Fast share S4 sources between two development computers on Windows

Maybe trivial, but I found it too time-consuming to use Github and daily commits to exchange recent source changes on two rapidly changing developing locations (windows). Can’t use RDP all the time.
I created a folder “S4” on my dropbox.

After making source changes, I run


xcopy "C:\D\S4\*.cxx" "C:\Users\Yourname\Dropbox\S4\" /D /E /Y 
xcopy "C:\D\S4\*.cpp" "C:\Users\Yourname\Dropbox\S4\" /D /E /Y 
xcopy "C:\D\S4\*.h" "C:\Users\Yourname\Dropbox\S4\"  /D /E /Y 
xcopy "C:\D\S4\*.ui" "C:\Users\Yourname\Dropbox\S4\" /D /E /Y 
xcopy "C:\D\S4\*.py" "C:\Users\Yourname\Dropbox\S4\" /D /E /Y 
xcopy "C:\D\S4\*.txt" "C:\Users\Yourname\Dropbox\S4\" /D /E /Y 

This will transfer the recently changed source files (and only them) from my Slicer build directory to my Dropbox directory.
On the other system, I run


xcopy "C:\Users\Yourname\Dropbox\S4\*.cxx" "C:\D\S4\" /D /E /Y 
xcopy "C:\Users\Yourname\Dropbox\S4\*.cpp" "C:\D\S4\" /D /E /Y 
xcopy "C:\Users\Yourname\Dropbox\S4\*.h" "C:\D\S4\"  /D /E /Y 
xcopy "C:\Users\Yourname\Dropbox\S4\*.ui" "C:\D\S4\" /D /E /Y 
xcopy "C:\Users\Yourname\Dropbox\S4\*.py" "C:\D\S4\" /D /E /Y 
xcopy "C:\Users\Yourname\Dropbox\S4\*.txt" "C:\D\S4\" /D /E /Y 

and transfer all recently changed source files to my other different computer.
This minimizes Slicer compile times on both.
Only when I am ready to commit to Github do I do this - preferably always from the same of the two development systems to avoid the Github vertigo.

Not sure if this is useful or not, but I use an app called Beyond Compare from Scooter Software ( to sync all kinds of files between multiple computers (Mac, PC, etc). It’s cross-platform, and even has diff/merge capabilities, including for many image types. Works very well with large files and large numbers of files.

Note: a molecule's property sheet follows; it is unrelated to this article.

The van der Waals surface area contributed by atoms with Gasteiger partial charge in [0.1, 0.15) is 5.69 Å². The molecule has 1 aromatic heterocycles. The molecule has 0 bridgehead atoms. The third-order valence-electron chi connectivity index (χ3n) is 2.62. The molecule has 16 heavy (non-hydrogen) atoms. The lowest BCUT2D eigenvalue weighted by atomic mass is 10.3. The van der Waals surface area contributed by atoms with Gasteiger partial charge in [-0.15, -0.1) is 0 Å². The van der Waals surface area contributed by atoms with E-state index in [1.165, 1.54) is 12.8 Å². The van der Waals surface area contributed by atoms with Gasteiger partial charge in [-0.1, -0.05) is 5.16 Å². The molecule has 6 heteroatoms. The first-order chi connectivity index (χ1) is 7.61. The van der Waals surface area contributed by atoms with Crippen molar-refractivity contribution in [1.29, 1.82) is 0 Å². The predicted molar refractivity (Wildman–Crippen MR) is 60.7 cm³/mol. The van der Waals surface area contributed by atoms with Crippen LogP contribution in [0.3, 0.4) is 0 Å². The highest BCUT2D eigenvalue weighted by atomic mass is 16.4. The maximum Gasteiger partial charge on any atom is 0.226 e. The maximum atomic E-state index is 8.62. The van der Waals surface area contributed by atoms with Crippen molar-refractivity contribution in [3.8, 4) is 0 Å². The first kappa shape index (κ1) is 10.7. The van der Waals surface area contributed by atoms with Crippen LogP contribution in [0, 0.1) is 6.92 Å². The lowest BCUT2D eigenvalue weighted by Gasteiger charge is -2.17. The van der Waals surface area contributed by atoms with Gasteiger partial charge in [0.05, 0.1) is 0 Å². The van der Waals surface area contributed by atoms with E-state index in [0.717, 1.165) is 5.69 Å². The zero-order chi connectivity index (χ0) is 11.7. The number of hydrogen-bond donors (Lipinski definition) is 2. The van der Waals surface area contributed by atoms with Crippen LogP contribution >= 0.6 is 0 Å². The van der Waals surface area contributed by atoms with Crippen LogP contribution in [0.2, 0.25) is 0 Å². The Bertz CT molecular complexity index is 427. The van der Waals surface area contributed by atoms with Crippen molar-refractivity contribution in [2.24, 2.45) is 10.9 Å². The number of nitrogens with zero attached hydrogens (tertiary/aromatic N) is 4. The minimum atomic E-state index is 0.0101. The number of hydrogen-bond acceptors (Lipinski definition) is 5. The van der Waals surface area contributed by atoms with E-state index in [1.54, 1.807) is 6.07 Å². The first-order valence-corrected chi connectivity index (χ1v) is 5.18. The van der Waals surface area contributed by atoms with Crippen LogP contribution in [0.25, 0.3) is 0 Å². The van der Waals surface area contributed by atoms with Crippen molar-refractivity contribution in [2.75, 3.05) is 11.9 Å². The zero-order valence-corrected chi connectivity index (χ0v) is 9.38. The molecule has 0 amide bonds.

Disclaimer - I don’t work for them, I didn’t get the software for free, etc. I’m just a fan.

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Some people go to the extreme and say that if you cannot commit something that works at the end of the day then delete those changes and start again the next day from scratch. The rationale is that by not being able to wrap up your change in a day means that you were not focused enough and made too big of a change at once and there is a high chance that you have made mistakes. I would not recommend to follow this advice literally (maybe you don’t have a full day to work on something, and one day may be just too short for some things), but that’s a good target to shoot for.

Committing your changes at the end of the day (or a working session) is also useful as a checkpoint that you can go back to.

Frequent commits also an easy way to allow collaborators to see your progress. But you can use a private repository if you don’t want others to see what you are working on.

Git commit, push, pull take just a few clicks. If you find that how you use git is inconvenient then you can try different git clients. I use tortoisegit, as it exposes all git features and it is still reasonably convenient; but there is GitHub desktop and various Visual Studio Code plugins that make these operations even easier.

I would only recommend source code synchronization using dropbox for the special cases when you need continuous real-time mirroring of the source code, such as for an online pair programming session.

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Very good comments, thank you. I am using tortoisegit, still running into problems here and there with commits from two different systems in particular keeping the 1 commit rule as well as the cosmetic rules on Slicer pull requests, as soon as the PR is made.